Democrats Have Failed the Middle Class – But They’re Telling Voters the Opposite

Democrats are determined to convince voters that they care about the middle class.

In March of this year Senate Democrats unveiled the “A Fair Shot for Everyone” agenda – a grab bag of populist policy proposals designed to win the votes of middle class voters.

“These are not just Democratic agenda items – this is an agenda for the middle class, policies that will help ensure a fair shot for everyone,” Senate Majority Leader Harry Reid said at the launch.

Never one to miss a political trick, House Minority Leader Nancy Pelosi jumped in on the game as well, announcing a “100 Day Action Plan” to give a “jump start to the middle class.”

If only their actions while in office or the results that followed matched their lofty election-year rhetoric. As Phil Gramm and Michael Solon write in the Wall Street Journal:

With his party’s Senate supermajority, President Obama achieved a series of historic political victories. But the question most voters will have to answer on Nov. 4 is whether this program has been good for working Americans. We think the answer is clear. As is well known, the Obama recovery is the weakest in postwar history. If the Obama recovery had been as strong as the average of the previous 10 postwar recoveries, 13.9 million more Americans would be working today and the average real per capita income of every man, woman and child in America would be $6,308 higher.

Gramm and Solon go on to show how the Democrat-led recovery has been bad for nearly everyone. America’s middle class has seen its average income fall by more than $3,000, and more than half of the decline came during the so-called recovery. Moreover, the median income has fallen the most for groups that Democrats specifically promised to help. For instance, the real median income of African-American households has fallen more than 9.5% and the incomes of middle-class Hispanics has fallen every year since 2008.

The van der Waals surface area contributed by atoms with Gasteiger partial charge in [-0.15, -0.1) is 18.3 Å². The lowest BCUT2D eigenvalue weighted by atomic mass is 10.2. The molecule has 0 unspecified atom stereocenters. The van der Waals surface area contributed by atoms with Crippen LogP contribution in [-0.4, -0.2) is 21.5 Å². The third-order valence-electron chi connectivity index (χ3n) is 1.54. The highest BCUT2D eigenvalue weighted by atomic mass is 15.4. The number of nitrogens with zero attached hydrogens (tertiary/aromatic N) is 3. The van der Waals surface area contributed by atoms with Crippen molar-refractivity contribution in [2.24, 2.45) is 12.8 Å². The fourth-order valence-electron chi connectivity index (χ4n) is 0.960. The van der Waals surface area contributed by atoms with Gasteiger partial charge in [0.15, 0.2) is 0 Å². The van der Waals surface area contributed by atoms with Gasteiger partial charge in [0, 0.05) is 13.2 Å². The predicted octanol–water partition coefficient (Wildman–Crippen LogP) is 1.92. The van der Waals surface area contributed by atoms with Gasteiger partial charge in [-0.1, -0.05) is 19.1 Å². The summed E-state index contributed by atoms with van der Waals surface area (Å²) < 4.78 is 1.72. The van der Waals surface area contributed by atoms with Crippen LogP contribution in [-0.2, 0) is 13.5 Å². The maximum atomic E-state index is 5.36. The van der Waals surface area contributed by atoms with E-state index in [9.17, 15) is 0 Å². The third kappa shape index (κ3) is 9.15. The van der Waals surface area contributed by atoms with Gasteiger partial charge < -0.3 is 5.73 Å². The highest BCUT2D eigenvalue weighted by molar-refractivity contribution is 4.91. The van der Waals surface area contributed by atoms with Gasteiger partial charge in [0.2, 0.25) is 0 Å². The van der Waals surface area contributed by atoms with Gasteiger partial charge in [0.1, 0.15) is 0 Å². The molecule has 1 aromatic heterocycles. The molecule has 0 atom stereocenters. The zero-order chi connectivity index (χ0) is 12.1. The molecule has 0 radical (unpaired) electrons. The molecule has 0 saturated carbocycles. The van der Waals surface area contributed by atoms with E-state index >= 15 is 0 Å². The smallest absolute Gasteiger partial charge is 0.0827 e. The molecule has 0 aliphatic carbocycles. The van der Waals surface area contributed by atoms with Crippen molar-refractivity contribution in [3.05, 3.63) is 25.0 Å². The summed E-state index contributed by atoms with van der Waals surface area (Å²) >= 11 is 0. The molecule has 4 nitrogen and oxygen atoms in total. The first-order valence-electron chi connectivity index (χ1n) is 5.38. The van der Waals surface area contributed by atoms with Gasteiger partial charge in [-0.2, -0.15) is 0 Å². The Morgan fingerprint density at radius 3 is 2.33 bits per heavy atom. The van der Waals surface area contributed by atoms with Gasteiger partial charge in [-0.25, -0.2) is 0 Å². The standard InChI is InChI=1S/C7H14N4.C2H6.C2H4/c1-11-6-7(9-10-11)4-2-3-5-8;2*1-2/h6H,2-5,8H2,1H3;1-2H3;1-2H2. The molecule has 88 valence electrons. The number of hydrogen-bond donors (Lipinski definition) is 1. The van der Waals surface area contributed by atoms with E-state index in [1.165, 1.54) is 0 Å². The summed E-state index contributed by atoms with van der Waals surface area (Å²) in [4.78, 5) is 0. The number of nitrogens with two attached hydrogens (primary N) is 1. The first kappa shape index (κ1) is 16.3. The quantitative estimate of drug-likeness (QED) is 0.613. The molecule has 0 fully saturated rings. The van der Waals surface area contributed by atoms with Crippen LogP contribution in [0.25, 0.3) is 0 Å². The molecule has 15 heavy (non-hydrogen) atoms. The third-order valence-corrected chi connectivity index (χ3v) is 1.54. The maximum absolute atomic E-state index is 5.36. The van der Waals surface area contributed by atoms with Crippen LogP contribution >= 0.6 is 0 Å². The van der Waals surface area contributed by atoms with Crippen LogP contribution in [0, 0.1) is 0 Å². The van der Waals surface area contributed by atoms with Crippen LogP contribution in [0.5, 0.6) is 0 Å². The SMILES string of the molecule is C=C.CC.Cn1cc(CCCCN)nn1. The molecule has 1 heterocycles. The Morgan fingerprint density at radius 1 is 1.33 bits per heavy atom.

And don’t for a minute think that median incomes is the only metric by which voters should judge the Democratic agenda a failure. After all, a whopping quarter of American households say their “just getting by” and 34 percent say they are actually worse off than they were before the Great Recession even hit! As the Associated Press reports:

As the economic recovery enters its sixth year, a number of factors help explain why many Americans don’t feel better off: Income hasn’t rebounded. Millions are working part time even though they want full-time jobs. It’s taking longer to find work. People are still struggling with mortgage debt. Most people don’t feel free to spend as much as they once did.

It’s little wonder then that the share of Americans who describe themselves as middle class has fallen by 9 percent since President Obama took office., while the percentage who consider themselves lower class has soared by 15 percent.

If Democrats are so keen to reverse these trends and help the middle class why are they only introducing their agenda now, just months before the crucial mid-term elections? And why, given the damning results above, should voters trust them at their word now, when the welfare of the middle class is at its lowest ebb following years of Democrat policies?

Heck, not even Mother Jones—the most liberal blog around—supports the notion that Democrats have done anything to help the middle class.

“Democrats simply don’t consistently support concrete policies that help the broad working and middle classes,” wrote Mother Jones’ Kevin Drum in March of this year.

Perhaps that’s why President Obama was able to admit that “[m]idle-class families and working-class families are stuck,” in an interview earlier this year. “Their wages and incomes are stagnant,” he added.

Democrats’ ideas simply aren’t working. Hopefully voters won’t allow their cynical election-year messaging pitch to work either. It’s time for a change in Washington. It’s time to vote Republican.